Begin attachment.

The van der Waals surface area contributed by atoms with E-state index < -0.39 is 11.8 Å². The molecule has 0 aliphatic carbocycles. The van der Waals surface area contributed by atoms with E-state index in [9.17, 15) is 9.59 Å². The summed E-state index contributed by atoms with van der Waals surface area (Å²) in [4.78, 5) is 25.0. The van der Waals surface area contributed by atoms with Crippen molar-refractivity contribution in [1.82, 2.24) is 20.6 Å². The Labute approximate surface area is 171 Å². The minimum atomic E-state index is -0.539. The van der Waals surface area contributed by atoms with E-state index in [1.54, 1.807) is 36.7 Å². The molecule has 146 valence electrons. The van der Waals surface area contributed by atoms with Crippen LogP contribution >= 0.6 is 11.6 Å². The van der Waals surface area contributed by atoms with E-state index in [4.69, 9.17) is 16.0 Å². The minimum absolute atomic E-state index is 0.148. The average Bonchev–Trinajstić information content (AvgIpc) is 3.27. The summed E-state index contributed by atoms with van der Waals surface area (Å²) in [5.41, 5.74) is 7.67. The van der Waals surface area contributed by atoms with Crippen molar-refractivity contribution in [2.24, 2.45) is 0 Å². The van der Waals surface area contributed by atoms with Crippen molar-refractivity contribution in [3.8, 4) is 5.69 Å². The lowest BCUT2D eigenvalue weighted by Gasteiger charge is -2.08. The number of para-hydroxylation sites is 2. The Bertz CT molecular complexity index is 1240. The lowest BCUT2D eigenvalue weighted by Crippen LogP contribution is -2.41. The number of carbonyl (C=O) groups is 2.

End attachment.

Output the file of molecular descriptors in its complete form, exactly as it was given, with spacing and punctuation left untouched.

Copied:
The van der Waals surface area contributed by atoms with E-state index < -0.39 is 11.8 Å². The molecule has 0 aliphatic carbocycles. The van der Waals surface area contributed by atoms with E-state index in [9.17, 15) is 9.59 Å². The summed E-state index contributed by atoms with van der Waals surface area (Å²) in [4.78, 5) is 25.0. The van der Waals surface area contributed by atoms with Crippen molar-refractivity contribution in [1.82, 2.24) is 20.6 Å². The Labute approximate surface area is 171 Å². The minimum atomic E-state index is -0.539. The van der Waals surface area contributed by atoms with E-state index in [1.54, 1.807) is 36.7 Å². The molecule has 146 valence electrons. The van der Waals surface area contributed by atoms with Crippen LogP contribution >= 0.6 is 11.6 Å². The van der Waals surface area contributed by atoms with E-state index in [4.69, 9.17) is 16.0 Å². The minimum absolute atomic E-state index is 0.148. The average Bonchev–Trinajstić information content (AvgIpc) is 3.27. The summed E-state index contributed by atoms with van der Waals surface area (Å²) in [5.41, 5.74) is 7.67. The van der Waals surface area contributed by atoms with Crippen molar-refractivity contribution in [2.24, 2.45) is 0 Å². The van der Waals surface area contributed by atoms with Crippen molar-refractivity contribution in [3.8, 4) is 5.69 Å². The lowest BCUT2D eigenvalue weighted by Gasteiger charge is -2.08. The number of para-hydroxylation sites is 2. The Bertz CT molecular complexity index is 1240. The lowest BCUT2D eigenvalue weighted by Crippen LogP contribution is -2.41. The number of carbonyl (C=O) groups is 2.